Northeastern Section - 40th Annual Meeting (March 14–16, 2005)

Paper No. 23
Presentation Time: 8:00 AM-12:00 PM


MILAGROS, Cruz-Cruz1, GREGORY, Carrie2, SUAREZ, Coraly3, LAVIA, Kurt4, PIACQUADIO, Dominick4, ROMANOWICZ, Edwin4, FRANZI, David4 and FULLER, Robert4, (1)Environmental Science, Universidad Metropolitana, P.O. Box 21150, San Juan, PR 00970-7886, (2)Dept. of Biology, SUNY Geneseo, 581 Allegheny Hall, Geneseo, NY 14454, (3)Environmental Science, Universidad metropolitana, P.O. Box 21150, San Juan, PR 00970-7886, (4)Center for Earth and Environmental Science, SUNY Plattsburgh, Plattsburgh, NY 12901,

The Little Chazy River watershed in northeastern New York, like other medium-sized (100 to 200 km2) watersheds in the Champlain Lowland, exhibit increased phosphorus loadings to Lake Champlain, in spite of agricultural best management practices. The upper sections of the watershed are predominantly forested, transitioning to predominantly agricultural lands in the lower watershed.

The Little Chazy River watershed was divided into fifteen subwatersheds to isolate nutrient loadings from different areas. Outflows from nine subwatersheds on the mainstream and major tributaries were recorded at 15-minute intervals using TruTrack WT-HR water level and temperature dataloggers. Nutrient chemistry and outflow for 6 additional first-order agricultural tributaries were measured manually. Daily phosphorus loadings were determined for gaged watershed outflows, with upstream contributions subtracted out for each stream reach. Unit loadings for each subwatershed were calculated by dividing total loading by subwatershed area.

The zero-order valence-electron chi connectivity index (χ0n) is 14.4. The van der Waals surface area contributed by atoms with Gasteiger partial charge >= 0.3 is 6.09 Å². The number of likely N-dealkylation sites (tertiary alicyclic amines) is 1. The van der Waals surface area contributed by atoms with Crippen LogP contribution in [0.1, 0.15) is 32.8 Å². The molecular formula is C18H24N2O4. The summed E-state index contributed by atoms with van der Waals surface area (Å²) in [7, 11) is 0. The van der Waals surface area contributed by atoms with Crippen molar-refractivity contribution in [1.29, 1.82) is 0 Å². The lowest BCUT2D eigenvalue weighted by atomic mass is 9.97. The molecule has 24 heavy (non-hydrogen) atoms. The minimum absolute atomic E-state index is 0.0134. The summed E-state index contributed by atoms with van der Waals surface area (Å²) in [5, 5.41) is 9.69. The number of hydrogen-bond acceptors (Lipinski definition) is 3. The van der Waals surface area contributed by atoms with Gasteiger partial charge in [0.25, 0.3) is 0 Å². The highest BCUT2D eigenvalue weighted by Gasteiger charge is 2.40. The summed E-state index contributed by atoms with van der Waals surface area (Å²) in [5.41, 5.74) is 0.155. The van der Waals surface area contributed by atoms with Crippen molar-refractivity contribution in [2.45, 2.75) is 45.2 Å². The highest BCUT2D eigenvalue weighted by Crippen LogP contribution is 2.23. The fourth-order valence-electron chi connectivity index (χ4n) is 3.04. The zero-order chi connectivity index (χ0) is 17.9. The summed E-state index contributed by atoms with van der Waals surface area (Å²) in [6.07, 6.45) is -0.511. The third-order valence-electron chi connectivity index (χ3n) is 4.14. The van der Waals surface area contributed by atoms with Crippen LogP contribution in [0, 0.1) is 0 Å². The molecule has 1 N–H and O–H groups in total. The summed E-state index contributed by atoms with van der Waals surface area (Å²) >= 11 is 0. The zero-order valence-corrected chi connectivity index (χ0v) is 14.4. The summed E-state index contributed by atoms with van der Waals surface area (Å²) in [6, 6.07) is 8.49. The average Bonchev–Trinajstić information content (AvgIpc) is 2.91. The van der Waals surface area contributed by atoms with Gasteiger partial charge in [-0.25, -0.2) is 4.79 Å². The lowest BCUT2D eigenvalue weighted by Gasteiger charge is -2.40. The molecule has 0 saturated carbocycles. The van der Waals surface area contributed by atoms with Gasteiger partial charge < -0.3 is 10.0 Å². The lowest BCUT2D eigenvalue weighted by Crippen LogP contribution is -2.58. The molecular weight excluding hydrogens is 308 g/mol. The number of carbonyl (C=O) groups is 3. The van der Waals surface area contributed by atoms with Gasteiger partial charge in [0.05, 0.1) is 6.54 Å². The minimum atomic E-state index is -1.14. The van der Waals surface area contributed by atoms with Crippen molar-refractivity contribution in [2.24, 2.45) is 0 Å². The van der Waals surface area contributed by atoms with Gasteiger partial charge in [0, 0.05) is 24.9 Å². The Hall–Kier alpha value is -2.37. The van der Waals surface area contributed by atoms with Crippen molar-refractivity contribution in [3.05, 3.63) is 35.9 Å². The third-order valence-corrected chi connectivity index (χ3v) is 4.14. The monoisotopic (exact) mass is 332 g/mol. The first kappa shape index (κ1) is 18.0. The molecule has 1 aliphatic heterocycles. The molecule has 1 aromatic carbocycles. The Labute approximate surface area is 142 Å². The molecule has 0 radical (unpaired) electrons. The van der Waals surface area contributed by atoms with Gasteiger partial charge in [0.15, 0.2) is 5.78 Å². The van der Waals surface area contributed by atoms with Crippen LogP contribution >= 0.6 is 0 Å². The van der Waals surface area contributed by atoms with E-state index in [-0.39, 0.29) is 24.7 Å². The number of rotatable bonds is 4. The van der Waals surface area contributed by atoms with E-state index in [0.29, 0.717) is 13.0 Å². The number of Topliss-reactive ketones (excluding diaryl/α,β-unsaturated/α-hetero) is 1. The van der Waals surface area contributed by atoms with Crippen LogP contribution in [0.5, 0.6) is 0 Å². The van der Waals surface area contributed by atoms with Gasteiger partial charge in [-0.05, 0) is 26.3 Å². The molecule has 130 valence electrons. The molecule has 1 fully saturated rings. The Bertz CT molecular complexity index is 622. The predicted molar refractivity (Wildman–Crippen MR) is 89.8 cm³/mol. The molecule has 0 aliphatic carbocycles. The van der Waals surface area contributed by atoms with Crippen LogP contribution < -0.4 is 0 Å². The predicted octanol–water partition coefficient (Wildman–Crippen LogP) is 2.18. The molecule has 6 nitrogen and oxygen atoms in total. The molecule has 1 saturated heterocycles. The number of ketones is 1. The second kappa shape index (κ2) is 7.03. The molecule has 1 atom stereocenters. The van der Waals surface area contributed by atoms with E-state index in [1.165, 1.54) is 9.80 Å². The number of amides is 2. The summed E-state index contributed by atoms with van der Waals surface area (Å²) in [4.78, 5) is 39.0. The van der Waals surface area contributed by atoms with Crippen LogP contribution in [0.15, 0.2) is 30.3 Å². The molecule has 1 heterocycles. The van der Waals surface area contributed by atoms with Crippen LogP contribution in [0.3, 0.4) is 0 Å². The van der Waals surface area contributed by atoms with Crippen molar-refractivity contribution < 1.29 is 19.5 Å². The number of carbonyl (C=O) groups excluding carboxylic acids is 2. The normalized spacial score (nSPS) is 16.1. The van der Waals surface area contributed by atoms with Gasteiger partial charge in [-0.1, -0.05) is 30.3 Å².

Unit subwatershed nutrient loadings were low in the upper, forested segments, increasing in some of the lower agricultural main branch segments. Nutrient loadings for first-order agricultural tributaries, however, were generally low, in spite of high concentrations, due to their low discharge. The lowermost subwatershed on the main branch, which includes the village of Chazy, a publicly owned treatment works, and a large farm with attendant manure handling facilities, had very high loadings. This subwatershed was later subdivided to isolate these effects, with preliminary data suggesting that the largest proportion of these increases arose from areas near the manure holding facilities. This study was funded by the National Science Foundation Research for Undergraduates Program.